Learning to Talk to a Recovering Addict

One of the hardest lesions I’ve had to learn over the years is how to sit down and have a serious conversation with those in recovery. I’ve had numerous occasions to experience this and in most cases walked away with more doubt in my thoughts process than those of the user. There is a somewhat simple reason for my misunderstanding. As a parent, or friend we act just as that. We are trying to introduce a broad scope of what is forward in the addict’s life. The one addicted is more in tunnel vision mode. They are at some stage in recovery and depending how determined they are to continue that path are focused on one thing only. To live for the moment and stay focused. Those things that you see as problem issues approaching, only create turmoil in the life of the user. Turmoil or stress is one thing they try to avoid at all cost.

The user has spent time totally focused on how to avoid those people, place and things that might tempt he or she to return to that past life full of nothing but misery. They have chosen to select those things to avoid and let hamper them in any way. To point out the known issues you see as they go forward only create stress and can also a total turn off to what you are lecturing. They become overwhelmed with all your saying. If they are truly in recovery they move to where they are at this moment or day. If they are happy and pleased with what they are doing and feel they are following the steps that have been taught and continuing the things necessary to maintain their sobriety. Your intervention or thoughts may have little meaning.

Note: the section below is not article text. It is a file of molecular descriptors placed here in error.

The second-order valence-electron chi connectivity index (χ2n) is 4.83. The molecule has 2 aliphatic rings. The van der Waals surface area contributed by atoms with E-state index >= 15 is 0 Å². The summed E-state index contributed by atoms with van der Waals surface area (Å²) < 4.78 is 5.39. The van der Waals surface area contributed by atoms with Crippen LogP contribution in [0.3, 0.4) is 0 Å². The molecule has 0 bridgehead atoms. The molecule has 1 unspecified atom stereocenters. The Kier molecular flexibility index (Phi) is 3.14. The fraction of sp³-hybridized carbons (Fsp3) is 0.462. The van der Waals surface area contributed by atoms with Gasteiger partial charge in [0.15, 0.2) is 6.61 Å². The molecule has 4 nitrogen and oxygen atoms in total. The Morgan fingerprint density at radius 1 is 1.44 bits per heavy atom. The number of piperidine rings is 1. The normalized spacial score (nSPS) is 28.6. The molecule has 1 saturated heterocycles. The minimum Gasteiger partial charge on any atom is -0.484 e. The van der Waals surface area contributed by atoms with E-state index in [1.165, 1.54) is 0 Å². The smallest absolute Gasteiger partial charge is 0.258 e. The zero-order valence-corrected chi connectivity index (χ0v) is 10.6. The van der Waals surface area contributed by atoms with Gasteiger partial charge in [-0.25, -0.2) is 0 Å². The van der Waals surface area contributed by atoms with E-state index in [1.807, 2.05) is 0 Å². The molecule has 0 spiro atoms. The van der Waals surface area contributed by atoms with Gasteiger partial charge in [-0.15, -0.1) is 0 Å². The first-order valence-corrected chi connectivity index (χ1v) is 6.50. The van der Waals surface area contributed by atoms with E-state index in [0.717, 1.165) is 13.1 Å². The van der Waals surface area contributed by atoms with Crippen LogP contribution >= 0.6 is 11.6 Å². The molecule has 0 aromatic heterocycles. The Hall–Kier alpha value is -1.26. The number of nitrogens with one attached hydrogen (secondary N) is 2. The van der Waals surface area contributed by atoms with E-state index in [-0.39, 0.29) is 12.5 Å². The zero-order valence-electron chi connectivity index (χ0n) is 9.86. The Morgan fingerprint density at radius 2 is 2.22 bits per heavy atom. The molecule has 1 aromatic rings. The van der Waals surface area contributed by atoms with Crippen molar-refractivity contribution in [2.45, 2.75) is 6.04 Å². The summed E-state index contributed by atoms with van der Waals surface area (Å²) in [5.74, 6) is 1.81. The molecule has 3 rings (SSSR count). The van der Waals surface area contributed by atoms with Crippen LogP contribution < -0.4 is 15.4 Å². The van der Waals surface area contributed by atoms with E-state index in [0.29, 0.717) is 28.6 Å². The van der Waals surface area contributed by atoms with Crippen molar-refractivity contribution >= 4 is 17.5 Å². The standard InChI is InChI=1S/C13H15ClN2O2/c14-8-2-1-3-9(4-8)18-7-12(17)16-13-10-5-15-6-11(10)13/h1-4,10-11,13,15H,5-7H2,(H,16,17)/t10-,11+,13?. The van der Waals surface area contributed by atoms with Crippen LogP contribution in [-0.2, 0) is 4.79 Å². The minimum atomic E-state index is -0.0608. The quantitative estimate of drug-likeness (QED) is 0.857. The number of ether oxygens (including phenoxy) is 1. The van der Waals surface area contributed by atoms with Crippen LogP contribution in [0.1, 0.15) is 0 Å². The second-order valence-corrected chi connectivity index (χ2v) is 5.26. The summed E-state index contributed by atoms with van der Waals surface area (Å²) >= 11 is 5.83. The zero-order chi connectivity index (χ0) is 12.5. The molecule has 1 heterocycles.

You are only trying to help them avoid pitfalls that you yourself may have found in your own life. You are sincere in your wishing only to help them. They know you are trying to help but for whatever the time period, they have had it driven into their head each day, what they must do. Once you realize the mindset of the user, you may be better apt in discussions. You move forward with baby steps as some say. This healing process is slow and those involved are in constant learning mode.

If conversations lead to arguments and bad feelings, step back for a moment and give yourself time to think who you are and where your user is.  Don’t be ashamed to apologize for things you may have said or misunderstanding what your loved one is telling you. I believe I’ve mentioned my son has told me I will never fully understand drug addiction as I have never been a user. Therefore, I leave many of my concerns to his lessons learned, his sponsor, recovering friend and his own good judgment.  My part is to continue to love and support.

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